Spotlight on … Salad


Spotlight on … Salad.jpg

While it’s always a good time for a crisp, fresh salad, there’s no doubt that the warmer days of spring and summer are when salads are most enjoyable. These days there’s a fabulous range of salad leaves available, each with their own unique flavour and texture. If you find yourself in a salad rut, automatically grabbing an iceberg every time, read on to learn about some of the most popular varieties of salad leaves.


Undoubtedly the most popular salad leaf, icebergs have cabbage-shaped leaves that stay fresher for longer than other varieties. Fantastic in sandwiches, burgers and in prawn cocktails, the cup-shaped leaf makes it ideal for san choy bow.


Renowned for its peppery flavour, it is able to stand up to strong flavours such as aged or blue cheese and cured meats. Try it blitzed with parmesan, pine nuts and olive oil for a rocket pesto that tastes delicious drizzled over meat and vegetables.


The sturdy leaves of witlof make it great for scooping up dips. It has a slightly bitter and nutty flavour that becomes sweeter when roasted. Try it in a salad with orange segments, shaved fennel, almonds and a mustard vinaigrette.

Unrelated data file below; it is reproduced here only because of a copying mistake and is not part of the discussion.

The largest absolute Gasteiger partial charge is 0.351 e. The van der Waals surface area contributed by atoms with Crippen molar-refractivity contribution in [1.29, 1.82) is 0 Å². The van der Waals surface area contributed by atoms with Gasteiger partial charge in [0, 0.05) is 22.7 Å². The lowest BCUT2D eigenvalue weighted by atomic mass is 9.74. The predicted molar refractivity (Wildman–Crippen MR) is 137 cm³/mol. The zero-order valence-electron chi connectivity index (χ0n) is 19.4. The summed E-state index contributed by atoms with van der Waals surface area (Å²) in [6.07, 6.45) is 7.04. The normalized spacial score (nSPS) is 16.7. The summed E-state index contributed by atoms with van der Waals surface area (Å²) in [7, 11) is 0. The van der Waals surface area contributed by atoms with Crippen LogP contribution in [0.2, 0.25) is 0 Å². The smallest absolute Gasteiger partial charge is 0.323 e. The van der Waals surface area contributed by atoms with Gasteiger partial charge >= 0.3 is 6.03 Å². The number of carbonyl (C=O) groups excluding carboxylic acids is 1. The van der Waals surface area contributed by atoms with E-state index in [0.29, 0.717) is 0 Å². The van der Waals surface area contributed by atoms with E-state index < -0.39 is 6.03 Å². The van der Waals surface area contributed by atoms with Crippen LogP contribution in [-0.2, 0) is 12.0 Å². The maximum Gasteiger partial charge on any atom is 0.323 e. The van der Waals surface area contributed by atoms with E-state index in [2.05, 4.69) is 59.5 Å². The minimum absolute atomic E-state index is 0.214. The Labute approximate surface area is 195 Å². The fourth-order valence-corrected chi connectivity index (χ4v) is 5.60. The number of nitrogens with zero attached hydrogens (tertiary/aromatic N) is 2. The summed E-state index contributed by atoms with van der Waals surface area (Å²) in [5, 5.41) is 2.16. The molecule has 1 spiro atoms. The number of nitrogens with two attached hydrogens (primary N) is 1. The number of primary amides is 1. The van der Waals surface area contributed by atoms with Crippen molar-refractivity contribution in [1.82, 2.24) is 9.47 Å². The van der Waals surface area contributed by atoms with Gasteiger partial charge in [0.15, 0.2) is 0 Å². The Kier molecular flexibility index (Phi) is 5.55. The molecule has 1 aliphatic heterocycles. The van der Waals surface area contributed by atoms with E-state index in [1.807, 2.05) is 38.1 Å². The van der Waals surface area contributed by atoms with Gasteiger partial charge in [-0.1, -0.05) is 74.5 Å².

Traditionally used in Caesar salad, cos have long, narrow leaves. The outer leaves are more bitter than the sweet centre leaves. Whip yourself up a traditional Caesar salad or for a twist, try it with hot smoked salmon or trout, crispy croutons and a classic Caesar dressing.


The peppery flavour of watercress works best when mixed with other milder flavoured leaves in a salad. Both leaves and stem are edible and watercress can be cooked or eaten raw. Try it with egg; the flavours work beautifully together.

Baby Spinach

Milder than regular spinach, baby spinach is a super versatile salad leaf that can be used raw or cooked in everything from smoothies to pasta.

Which salad leaf should I choose?

To get the most out of salad leaves, you need to think about what you are serving with them so that you can choose the right one. Crisp varieties of salad leaves work well with punchy dressings and soft leaves are best for more subtle flavours.

What should I add to my salad?

There’s an infinite range of additions that you can add to salad leaves to add flavour and texture. Try soft herbs for a hit of flavour or fry up some bacon to add a crispy and salty bite. Olives and capers work beautifully with tomato in salads and crunchy croutons are wonderful for adding another dimension of texture. And don’t forget the dressing for the final layer of flavour but make sure you only dress your salad just before serving to avoid soggy leaves.

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